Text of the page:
Securing eGovernment services with Post-Quantum Cryptography

Last updated: 15 March 2024

Post-Quantum Cryptography (PQC) is a new technology designed to defeat brute force attacks performed using quantum computers, which have the potential to break many of the commonly used cryptographic algorithms today. As quantum computing technology advances, traditional cryptographic systems, such as RSA and Elliptic Curve Cryptography (ECC), will become vulnerable to attacks due to their reliance on mathematical problems that quantum computers can solve efficiently.

In the context of eGovernment services, PQC will play a crucial role in ensuring the security and integrity of sensitive data transmitted and stored by government agencies. These services encompass a wide range of online and offline interactions between citizens and government entities, including tax filings, social security applications, and more. Given the sensitive nature of the information involved, securing eGovernment services against potential threats is paramount.

Post-Quantum Cryptography and eGovernment services

Here’s how Post-Quantum Cryptography intersects with eGovernment services:

Secure Communication: PQC algorithms can be employed to secure communication channels between citizens and government servers. This ensures that data transmitted during online interactions, such as filling out forms or submitting documents, remains confidential and cannot be intercepted or tampered with by malicious actors.

Data Integrity: By implementing PQC algorithms for digital signatures, eGovernment services can verify the authenticity and integrity of data exchanged between parties. This helps prevent unauthorized modifications to government records and ensures that only legitimate transactions are accepted.

Long-Term Security: As eGovernment services often involve storing sensitive data for extended periods, it’s crucial to employ cryptographic algorithms that remain secure in the face of future advancements in computing technology. PQC algorithms are designed to withstand attacks from both classical and quantum computers, providing long-term security for government systems and data.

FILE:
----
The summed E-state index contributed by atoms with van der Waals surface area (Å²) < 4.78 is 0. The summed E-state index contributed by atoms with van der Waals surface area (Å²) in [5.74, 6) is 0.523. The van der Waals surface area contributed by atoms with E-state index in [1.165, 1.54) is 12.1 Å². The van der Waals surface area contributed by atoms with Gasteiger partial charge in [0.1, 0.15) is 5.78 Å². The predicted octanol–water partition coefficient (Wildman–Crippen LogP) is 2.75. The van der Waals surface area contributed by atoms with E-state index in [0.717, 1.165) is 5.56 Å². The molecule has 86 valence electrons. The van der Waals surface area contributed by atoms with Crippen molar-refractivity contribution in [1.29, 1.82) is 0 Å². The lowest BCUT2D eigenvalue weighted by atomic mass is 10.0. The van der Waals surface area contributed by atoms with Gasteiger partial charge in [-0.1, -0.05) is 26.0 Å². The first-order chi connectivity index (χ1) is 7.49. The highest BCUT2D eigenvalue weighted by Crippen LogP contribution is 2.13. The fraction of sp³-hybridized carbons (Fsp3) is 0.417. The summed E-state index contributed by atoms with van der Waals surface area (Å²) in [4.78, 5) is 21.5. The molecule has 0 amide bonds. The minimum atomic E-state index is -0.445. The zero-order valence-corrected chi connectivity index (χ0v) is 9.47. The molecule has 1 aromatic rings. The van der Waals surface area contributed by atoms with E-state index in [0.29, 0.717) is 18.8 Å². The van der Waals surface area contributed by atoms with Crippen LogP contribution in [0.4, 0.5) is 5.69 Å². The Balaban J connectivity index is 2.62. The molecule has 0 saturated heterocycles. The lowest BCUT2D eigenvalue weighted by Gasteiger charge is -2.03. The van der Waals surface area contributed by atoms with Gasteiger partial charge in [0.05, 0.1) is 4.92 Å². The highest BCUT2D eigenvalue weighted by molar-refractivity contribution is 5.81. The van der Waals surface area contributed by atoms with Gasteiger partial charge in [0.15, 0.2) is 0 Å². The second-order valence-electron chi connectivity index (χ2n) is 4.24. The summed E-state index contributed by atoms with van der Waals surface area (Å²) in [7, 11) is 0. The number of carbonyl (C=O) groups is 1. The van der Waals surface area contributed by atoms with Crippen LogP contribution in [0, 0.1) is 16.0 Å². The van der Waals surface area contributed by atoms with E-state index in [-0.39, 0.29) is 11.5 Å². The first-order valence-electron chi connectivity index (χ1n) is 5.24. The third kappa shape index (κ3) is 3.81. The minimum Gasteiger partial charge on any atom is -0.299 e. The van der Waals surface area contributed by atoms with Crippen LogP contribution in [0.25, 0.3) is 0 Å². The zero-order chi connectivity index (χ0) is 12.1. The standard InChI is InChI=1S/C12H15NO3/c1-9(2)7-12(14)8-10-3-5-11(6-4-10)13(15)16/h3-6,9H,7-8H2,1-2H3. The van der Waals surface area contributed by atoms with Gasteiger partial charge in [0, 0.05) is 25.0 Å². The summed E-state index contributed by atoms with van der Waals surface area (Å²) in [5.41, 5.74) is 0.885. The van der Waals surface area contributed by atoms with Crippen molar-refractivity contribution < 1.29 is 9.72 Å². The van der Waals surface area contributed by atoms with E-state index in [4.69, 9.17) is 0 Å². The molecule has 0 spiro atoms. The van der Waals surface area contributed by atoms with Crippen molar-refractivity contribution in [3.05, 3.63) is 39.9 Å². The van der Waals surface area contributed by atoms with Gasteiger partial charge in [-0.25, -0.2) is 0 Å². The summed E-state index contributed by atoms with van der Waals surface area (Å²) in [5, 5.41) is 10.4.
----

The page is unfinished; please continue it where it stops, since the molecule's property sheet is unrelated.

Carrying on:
Compliance to Standards and Regulations: Governments worldwide are increasingly recognizing the importance of cybersecurity in eGovernment initiatives. Many regulatory bodies and standards organisations are beginning to mandate the use of PQC algorithms for securing sensitive data and communications.

Research and Development: Government agencies, companies and research institutions are actively involved in the research and development of PQC algorithms and protocols. By investing in cutting-edge cryptographic research, governments can stay ahead of emerging threats and ensure that eGovernment services remain resilient against future cryptographic attacks.

Post-Quantum Cryptography is going to play a vital role in safeguarding eGovernment services against evolving cyber threats and ensuring the confidentiality, integrity, and authenticity of sensitive data exchanged between citizens and government entities. As quantum computing technology continues to advance, integrating PQC into eGovernment systems will become increasingly critical for maintaining trust and security in digital government interactions.

Thales at INCYBER Forum (FIC)

Join us at INCYBER Forum where we will be presenting the benefits Post-Quantum Cryptography brings and how it can enable governments to improve the security of their eServices for citizens. Thales experts will be on hand to showcase how ICAO specification can be amended to feature a quantum safe anti-cloning feature. They will also demonstrate the benefits of PQC for citizens through a use case that incorporates mobile phone NFC, quantum safe signature, remote server authentication and on-card facial biometric matching.

Don’t miss out, join us at Thales Booth B11, 26-28 March.

Register here to visit our stand: Thales – FIC 2024 – Registration (

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